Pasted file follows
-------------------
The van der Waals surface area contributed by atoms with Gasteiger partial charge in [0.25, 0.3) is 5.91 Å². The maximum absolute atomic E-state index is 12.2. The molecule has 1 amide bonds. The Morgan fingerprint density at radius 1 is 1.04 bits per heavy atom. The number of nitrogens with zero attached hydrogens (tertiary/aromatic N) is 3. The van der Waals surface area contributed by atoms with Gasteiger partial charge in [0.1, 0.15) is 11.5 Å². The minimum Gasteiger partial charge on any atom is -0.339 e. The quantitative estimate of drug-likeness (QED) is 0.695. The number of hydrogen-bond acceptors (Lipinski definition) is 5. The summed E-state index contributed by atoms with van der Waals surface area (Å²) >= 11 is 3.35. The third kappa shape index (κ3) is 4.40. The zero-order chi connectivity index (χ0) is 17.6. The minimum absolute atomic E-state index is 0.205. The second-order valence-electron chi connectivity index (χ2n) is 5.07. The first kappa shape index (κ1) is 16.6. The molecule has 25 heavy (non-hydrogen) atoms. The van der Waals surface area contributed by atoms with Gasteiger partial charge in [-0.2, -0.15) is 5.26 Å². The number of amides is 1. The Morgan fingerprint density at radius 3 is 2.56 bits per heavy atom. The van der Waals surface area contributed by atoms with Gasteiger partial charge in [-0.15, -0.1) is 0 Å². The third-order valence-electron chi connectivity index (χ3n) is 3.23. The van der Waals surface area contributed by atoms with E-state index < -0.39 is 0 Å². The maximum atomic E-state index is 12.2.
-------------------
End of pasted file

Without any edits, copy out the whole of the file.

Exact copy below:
The van der Waals surface area contributed by atoms with Gasteiger partial charge in [0.25, 0.3) is 5.91 Å². The maximum absolute atomic E-state index is 12.2. The molecule has 1 amide bonds. The Morgan fingerprint density at radius 1 is 1.04 bits per heavy atom. The number of nitrogens with zero attached hydrogens (tertiary/aromatic N) is 3. The van der Waals surface area contributed by atoms with Gasteiger partial charge in [0.1, 0.15) is 11.5 Å². The minimum Gasteiger partial charge on any atom is -0.339 e. The quantitative estimate of drug-likeness (QED) is 0.695. The number of hydrogen-bond acceptors (Lipinski definition) is 5. The summed E-state index contributed by atoms with van der Waals surface area (Å²) >= 11 is 3.35. The third kappa shape index (κ3) is 4.40. The zero-order chi connectivity index (χ0) is 17.6. The minimum absolute atomic E-state index is 0.205. The second-order valence-electron chi connectivity index (χ2n) is 5.07. The first kappa shape index (κ1) is 16.6. The molecule has 25 heavy (non-hydrogen) atoms. The van der Waals surface area contributed by atoms with Gasteiger partial charge in [-0.2, -0.15) is 5.26 Å². The number of amides is 1. The Morgan fingerprint density at radius 3 is 2.56 bits per heavy atom. The van der Waals surface area contributed by atoms with Gasteiger partial charge in [-0.15, -0.1) is 0 Å². The third-order valence-electron chi connectivity index (χ3n) is 3.23. The van der Waals surface area contributed by atoms with E-state index < -0.39 is 0 Å². The maximum atomic E-state index is 12.2.